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Toxicity assessment of molybdenum slag as a mineral fertilizer: A case study with pakchoi (Brassica chinensis L.)
- Chen, Dong, Meng, Zhong-wen, Chen, Yi-ping
- Chemosphere 2019 v.217 pp. 816-824
- Brassica rapa subsp. chinensis, Codex Alimentarius, European Union, arable soils, arsenic, biomass, cadmium, calcareous soils, case studies, catalase, chlorophyll, ecosystems, enzyme activity, food safety, habitats, lead, leaf area, malondialdehyde, mineral fertilizers, mining, molybdenum, peroxidase, photosystem II, seedlings, slags, superoxide dismutase, toxicity, China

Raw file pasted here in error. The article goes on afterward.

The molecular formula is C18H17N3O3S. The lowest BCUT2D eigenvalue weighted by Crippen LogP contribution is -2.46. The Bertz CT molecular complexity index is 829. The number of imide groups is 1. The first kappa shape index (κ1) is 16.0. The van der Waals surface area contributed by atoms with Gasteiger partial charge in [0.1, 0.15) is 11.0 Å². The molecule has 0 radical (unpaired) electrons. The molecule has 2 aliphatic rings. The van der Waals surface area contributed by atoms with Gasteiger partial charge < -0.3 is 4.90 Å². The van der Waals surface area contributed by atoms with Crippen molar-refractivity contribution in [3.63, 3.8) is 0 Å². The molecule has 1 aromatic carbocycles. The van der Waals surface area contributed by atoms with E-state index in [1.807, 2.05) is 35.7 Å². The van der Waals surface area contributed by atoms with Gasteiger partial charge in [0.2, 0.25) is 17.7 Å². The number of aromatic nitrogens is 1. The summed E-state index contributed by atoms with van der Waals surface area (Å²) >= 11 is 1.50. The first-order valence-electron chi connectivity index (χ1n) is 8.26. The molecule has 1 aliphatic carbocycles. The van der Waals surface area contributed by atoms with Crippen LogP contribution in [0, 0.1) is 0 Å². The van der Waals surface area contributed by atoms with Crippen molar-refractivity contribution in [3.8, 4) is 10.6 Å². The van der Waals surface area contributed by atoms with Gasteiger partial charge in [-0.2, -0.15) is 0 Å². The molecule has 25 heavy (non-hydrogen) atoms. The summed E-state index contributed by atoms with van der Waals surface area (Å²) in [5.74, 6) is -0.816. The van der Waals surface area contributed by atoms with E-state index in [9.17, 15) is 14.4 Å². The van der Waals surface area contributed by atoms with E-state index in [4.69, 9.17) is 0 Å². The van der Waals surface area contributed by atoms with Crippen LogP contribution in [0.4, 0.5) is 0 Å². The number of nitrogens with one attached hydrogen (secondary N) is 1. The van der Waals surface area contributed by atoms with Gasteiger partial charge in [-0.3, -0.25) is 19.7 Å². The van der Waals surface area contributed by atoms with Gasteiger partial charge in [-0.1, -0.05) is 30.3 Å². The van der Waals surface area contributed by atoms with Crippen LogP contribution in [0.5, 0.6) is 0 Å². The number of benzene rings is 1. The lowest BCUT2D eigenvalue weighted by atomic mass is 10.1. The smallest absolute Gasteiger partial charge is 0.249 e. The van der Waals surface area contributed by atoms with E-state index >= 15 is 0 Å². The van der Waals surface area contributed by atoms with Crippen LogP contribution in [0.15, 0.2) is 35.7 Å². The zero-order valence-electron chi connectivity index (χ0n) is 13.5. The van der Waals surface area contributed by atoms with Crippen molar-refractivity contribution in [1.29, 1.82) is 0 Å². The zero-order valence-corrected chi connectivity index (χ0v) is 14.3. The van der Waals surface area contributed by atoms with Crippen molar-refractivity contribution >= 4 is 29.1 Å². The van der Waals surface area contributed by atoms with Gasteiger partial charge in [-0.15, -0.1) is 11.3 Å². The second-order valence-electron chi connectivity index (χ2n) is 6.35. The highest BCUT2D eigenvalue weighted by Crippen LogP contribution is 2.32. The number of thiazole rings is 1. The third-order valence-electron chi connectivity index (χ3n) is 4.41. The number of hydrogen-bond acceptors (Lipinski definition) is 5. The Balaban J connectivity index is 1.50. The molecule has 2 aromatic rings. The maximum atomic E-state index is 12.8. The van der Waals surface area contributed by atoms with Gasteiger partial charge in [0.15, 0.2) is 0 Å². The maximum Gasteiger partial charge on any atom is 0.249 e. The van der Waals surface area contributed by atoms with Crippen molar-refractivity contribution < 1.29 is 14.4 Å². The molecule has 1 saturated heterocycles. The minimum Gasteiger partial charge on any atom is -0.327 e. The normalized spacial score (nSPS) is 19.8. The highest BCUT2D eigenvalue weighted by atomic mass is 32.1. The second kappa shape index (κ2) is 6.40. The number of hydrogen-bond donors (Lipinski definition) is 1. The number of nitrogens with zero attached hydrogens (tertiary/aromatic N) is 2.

- Large quantities of molybdenum (Mo) slag are generated as a by-product during mining and smelting, which not only occupy huge stretches of arable land and natural habitats but also threaten the local ecosystem and environment. How to recycle this Mo slag is becoming an urgent issue. Here, we reported the toxicity assessment of Mo slag as a mineral fertilizer for slag recycling in agricultural practices. The results showed the following: (1) Lower rates of slag (1.0%, 2.5%, and 5.0%) fertilization, especially 5.0% slag, increased the activities of antioxidant enzymes (superoxide dismutase, catalase, and peroxidase), the contents of chlorophyll, and both the maximum quantum yield and quantum efficiency of photosystem II; decreased the content of malondialdehyde and the non-photochemical quenching of photosystem II; and eventually increased the height, leaf area, and biomass of pakchoi seedlings; (2) Higher rates (7.5% and 10.0%) of Mo slag application resulted in a reduction in the aforementioned physiological and morphological parameters (except for peroxidase activity) of pakchoi seedlings; and (3) Although fertilization with 5.0% slag increased the accumulation of the non-essential elements arsenic (As), lead (Pb), and cadmium (Cd) in pakchoi seedlings, their contents were still lower than the maximum levels of the Codex Alimentarius Commission, European Union, and standards of China. From the perspectives of plant nutrition and food safety, our results showed that Mo slag fertilization at rates lower than 5.0% can be applied as a mineral fertilizer for pakchoi grown on calcareous soils.